The Wednesday before Halloween, I found myself at Diabolical Records for the first time, surprised by the tiny crowd. I arrived promptly at 9 p.m. and could hear the first note struck from the alley, as Salt Lake’s Super 78 had taken the stage and began play. From that first tune I heard from the alley, I knew I was going to dig this band. So, I stepped inside the shop and was caught off guard by the crowd composed of less than 20 people. I instantly thought, “This is the show for me.” My thoughts on the venue, if you can call it that, were interrupted when I came to, and remembered why I was there. There stood Cesar Reyes, Super 78’s manager and singer/guitarist, belting out the vocals as he plucked the strings of his beautiful Gretsch guitar. I’ve always admired anyone with the ability to sing and play guitar, and sing and play guitar Reyes did. As I continued to watch Super 78 play, I couldn’t help but notice drummer Charles Samuel’s machine-like banging on the drums. It was apparent that his internal clock needed no tuning—Samuel was on point. It was his mannerisms while playing that lead me to call his style “machine-like.” His body moved to the beat that he was producing, while his mind was wherever it wanted to be. His drumming intrigued me, but I had to pull myself away and take note of the rest of the band. While keyboardist Drew Workman mostly kept his back to the crowd and Devon Leon Ridd calmly played guitar, it was Kai Ikari on bass who kept the theatrics up, moving and grooving with some killer bass lines. Super 78 really put on a great show. They kept their setlist somewhat short, and I was definitely left wanting more, but The Shivas, hot off releasing their fourth LP, were to follow, and I was ready for it!

With their new album, You Know What To Do (released just a day prior to the show), The Shivas came on to display some of their new work. Let me start off by saying that The Shivas know how to put on a show. They looked good on that stage, and the music seemed to come out effortlessly. I’ve been listening to You Know What To Do non-stop lately, so I was pretty damn excited when I saw The Shivas were about ready to play. Standing only a few feet from guitarist Rob Mannering, I was entranced when they started to bang out their first tune. Though I was unfamiliar with the first song, I quickly perked up when they started playing the opening and title track of their new LP. A majority of their setlist consisted of tracks from this new album, and by the look of the small crowd, it’s going to do just fine. The main aspect I noticed at the show was The Shivas’ drummer, Kristin Leonard. Never have I seen someone slam so hard on the drums, and slam well might I add. Not only did she play the drums well, but she had an even better voice, which harmonized oh-so-well with that of guitarist and lead singer Jared Molyneux. I already stated how I feel about guitar-playing singers, but drum-beating singers? I don’t know how you do it, Kristin.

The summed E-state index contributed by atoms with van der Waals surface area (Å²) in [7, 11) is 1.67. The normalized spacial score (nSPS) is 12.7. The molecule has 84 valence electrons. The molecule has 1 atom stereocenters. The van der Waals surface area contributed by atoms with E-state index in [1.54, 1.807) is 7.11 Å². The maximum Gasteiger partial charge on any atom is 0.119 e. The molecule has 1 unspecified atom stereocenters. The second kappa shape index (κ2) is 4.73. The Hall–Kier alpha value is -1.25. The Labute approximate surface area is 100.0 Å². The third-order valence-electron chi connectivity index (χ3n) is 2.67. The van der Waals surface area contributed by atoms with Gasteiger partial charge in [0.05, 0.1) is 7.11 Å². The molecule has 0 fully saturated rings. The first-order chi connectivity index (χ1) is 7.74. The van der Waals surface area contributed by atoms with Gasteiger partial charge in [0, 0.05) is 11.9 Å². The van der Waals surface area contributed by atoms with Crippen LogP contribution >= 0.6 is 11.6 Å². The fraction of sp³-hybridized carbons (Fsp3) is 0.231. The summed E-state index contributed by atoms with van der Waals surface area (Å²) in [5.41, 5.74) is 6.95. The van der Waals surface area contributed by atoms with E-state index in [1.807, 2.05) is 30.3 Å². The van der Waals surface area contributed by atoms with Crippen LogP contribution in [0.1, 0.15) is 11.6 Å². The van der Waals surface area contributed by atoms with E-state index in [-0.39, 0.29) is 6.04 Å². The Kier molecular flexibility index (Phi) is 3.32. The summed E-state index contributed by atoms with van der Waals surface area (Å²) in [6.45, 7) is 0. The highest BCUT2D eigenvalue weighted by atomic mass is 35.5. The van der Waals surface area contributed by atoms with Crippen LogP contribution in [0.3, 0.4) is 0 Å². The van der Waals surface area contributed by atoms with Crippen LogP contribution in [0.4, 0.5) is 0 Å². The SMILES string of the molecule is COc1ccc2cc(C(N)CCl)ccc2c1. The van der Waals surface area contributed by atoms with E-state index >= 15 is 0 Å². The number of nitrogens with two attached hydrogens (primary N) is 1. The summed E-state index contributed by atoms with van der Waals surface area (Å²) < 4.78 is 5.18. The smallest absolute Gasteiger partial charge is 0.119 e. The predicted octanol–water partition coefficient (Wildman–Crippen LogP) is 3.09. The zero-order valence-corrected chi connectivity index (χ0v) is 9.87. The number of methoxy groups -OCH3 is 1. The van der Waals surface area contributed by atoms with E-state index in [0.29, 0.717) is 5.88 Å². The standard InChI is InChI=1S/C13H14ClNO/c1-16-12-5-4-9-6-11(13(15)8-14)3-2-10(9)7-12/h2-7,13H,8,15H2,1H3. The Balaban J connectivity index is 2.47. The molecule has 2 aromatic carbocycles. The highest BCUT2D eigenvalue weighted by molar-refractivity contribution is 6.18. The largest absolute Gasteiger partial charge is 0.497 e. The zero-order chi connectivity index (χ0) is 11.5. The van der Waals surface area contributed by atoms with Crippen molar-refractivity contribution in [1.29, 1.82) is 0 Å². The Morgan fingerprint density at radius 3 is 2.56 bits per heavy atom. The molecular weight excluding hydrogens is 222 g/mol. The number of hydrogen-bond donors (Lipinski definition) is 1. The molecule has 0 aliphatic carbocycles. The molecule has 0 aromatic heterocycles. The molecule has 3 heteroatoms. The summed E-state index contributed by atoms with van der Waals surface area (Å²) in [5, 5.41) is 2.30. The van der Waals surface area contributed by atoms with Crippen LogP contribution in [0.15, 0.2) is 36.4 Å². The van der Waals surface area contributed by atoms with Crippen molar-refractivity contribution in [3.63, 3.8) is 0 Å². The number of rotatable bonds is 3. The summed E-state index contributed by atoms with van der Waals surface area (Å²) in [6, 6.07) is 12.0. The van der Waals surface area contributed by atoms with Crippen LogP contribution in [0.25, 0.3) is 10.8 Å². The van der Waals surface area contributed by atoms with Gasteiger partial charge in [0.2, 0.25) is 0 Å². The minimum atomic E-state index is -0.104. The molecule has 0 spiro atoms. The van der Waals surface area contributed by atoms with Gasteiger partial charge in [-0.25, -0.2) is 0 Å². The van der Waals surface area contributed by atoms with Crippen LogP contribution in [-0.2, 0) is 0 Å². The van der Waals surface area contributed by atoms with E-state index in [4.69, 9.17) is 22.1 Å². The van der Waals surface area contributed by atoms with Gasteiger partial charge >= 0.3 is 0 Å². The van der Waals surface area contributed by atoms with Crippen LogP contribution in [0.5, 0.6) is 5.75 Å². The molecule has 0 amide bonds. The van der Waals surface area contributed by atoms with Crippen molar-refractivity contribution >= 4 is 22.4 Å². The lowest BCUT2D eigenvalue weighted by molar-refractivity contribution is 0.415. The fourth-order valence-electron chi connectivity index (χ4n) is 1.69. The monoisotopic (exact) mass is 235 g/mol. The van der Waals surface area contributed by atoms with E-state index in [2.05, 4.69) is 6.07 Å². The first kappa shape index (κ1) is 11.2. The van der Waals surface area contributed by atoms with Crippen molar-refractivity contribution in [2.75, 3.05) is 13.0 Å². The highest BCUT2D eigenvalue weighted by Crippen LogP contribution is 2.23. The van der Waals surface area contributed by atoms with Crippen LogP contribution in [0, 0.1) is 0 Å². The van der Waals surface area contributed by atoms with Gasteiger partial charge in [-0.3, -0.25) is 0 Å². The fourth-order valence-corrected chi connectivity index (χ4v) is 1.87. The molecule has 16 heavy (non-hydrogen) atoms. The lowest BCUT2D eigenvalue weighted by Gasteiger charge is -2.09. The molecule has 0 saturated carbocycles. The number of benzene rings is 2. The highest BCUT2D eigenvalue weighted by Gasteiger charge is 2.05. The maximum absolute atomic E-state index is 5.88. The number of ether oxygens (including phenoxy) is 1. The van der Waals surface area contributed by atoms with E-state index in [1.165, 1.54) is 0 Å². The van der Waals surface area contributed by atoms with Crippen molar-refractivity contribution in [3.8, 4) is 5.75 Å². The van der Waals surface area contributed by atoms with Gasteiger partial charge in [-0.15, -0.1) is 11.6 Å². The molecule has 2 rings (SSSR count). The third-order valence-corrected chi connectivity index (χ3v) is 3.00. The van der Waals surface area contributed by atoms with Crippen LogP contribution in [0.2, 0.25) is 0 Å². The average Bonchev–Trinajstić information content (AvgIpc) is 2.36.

At some point during the show, when they played a song I had listened to more than the others, I realized how fucking good they sounded live. Despite some minor rattling due to the confined space, the band sounded perfect. Not only did they sound great, but as I mentioned before, they just looked good doing it. I’ve expressed my feelings on the drummer and guitarist—now let me move over to Mannering, whom I stood next to all night. You could really see the passion he had as I watched him strum his guitar and dance accordingly. That bassist, though—don’t even get me started on him. Eric Shanafelt is an absolute master on the bass. I play a little bass myself, so it was only natural that I felt a little envious as I watched him casually finger those bass lines. Bassists always seem to get the least attention of all the band members, always tucked away to the side of the stage. For me, this was not the case. I’ve studied those bass lines since I first heard The Shivas, and it amazed how me how he jammed them out.
Throughout their entire set, I think The Shivas stopped between songs for 20 seconds at most, which I really liked. As soon as the crowd began to clap after each song, the band had already started the next on the list. It really kept the show moving and left no time for any of us to fall out of the trance that they had put us in. Everything about The Shivas just screams, “We’re here to play some music!” and nothing less. From their almost-non-existent breaks between songs, to the cardboard box the microphone stood on, we knew they just like to make music—and we like the music they make! If you can take anything from this review, it’s that The Shivas fucking rock and they put on one hell of a show, regardless of its size—a job well done.